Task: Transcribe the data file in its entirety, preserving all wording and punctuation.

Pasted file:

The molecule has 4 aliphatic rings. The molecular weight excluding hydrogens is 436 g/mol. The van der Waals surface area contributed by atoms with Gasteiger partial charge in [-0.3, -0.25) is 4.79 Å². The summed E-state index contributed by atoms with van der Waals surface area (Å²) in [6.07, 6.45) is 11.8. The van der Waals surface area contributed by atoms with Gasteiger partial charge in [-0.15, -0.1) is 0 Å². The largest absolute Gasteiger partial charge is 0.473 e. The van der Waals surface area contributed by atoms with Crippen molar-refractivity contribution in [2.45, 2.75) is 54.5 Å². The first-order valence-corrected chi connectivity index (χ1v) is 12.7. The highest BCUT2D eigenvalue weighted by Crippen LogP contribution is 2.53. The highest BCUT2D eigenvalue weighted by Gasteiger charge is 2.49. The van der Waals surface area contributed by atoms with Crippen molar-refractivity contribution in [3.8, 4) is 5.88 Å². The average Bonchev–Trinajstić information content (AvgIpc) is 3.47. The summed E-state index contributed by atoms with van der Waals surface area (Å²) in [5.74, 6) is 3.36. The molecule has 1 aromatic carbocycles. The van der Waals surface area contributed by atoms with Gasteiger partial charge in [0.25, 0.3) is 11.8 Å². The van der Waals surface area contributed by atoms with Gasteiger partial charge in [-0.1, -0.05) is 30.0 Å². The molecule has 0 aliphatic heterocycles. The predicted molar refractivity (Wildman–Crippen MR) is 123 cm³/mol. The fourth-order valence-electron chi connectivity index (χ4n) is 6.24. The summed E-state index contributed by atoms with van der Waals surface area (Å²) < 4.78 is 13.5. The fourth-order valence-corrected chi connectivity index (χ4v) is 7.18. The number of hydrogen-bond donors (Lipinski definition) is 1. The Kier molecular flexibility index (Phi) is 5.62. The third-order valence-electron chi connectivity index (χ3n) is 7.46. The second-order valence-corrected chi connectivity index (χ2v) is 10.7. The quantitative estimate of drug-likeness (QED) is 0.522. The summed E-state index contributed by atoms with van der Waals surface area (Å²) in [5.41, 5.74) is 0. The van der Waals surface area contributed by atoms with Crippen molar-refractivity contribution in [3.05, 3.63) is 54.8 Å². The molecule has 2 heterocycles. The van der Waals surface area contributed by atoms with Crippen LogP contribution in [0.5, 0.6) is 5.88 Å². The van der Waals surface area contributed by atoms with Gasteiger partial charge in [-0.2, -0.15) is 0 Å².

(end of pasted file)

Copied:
The molecule has 4 aliphatic rings. The molecular weight excluding hydrogens is 436 g/mol. The van der Waals surface area contributed by atoms with Gasteiger partial charge in [-0.3, -0.25) is 4.79 Å². The summed E-state index contributed by atoms with van der Waals surface area (Å²) in [6.07, 6.45) is 11.8. The van der Waals surface area contributed by atoms with Gasteiger partial charge in [-0.15, -0.1) is 0 Å². The largest absolute Gasteiger partial charge is 0.473 e. The van der Waals surface area contributed by atoms with Crippen molar-refractivity contribution in [2.45, 2.75) is 54.5 Å². The first-order valence-corrected chi connectivity index (χ1v) is 12.7. The highest BCUT2D eigenvalue weighted by Crippen LogP contribution is 2.53. The highest BCUT2D eigenvalue weighted by Gasteiger charge is 2.49. The van der Waals surface area contributed by atoms with Crippen molar-refractivity contribution in [3.8, 4) is 5.88 Å². The average Bonchev–Trinajstić information content (AvgIpc) is 3.47. The summed E-state index contributed by atoms with van der Waals surface area (Å²) in [5.74, 6) is 3.36. The molecule has 1 aromatic carbocycles. The van der Waals surface area contributed by atoms with Gasteiger partial charge in [0.25, 0.3) is 11.8 Å². The van der Waals surface area contributed by atoms with Gasteiger partial charge in [-0.1, -0.05) is 30.0 Å². The molecule has 0 aliphatic heterocycles. The predicted molar refractivity (Wildman–Crippen MR) is 123 cm³/mol. The fourth-order valence-electron chi connectivity index (χ4n) is 6.24. The summed E-state index contributed by atoms with van der Waals surface area (Å²) < 4.78 is 13.5. The fourth-order valence-corrected chi connectivity index (χ4v) is 7.18. The number of hydrogen-bond donors (Lipinski definition) is 1. The Kier molecular flexibility index (Phi) is 5.62. The third-order valence-electron chi connectivity index (χ3n) is 7.46. The second-order valence-corrected chi connectivity index (χ2v) is 10.7. The quantitative estimate of drug-likeness (QED) is 0.522. The summed E-state index contributed by atoms with van der Waals surface area (Å²) in [5.41, 5.74) is 0. The van der Waals surface area contributed by atoms with Crippen molar-refractivity contribution in [3.05, 3.63) is 54.8 Å². The molecule has 2 heterocycles. The van der Waals surface area contributed by atoms with Crippen LogP contribution in [0.5, 0.6) is 5.88 Å². The van der Waals surface area contributed by atoms with Gasteiger partial charge in [-0.2, -0.15) is 0 Å².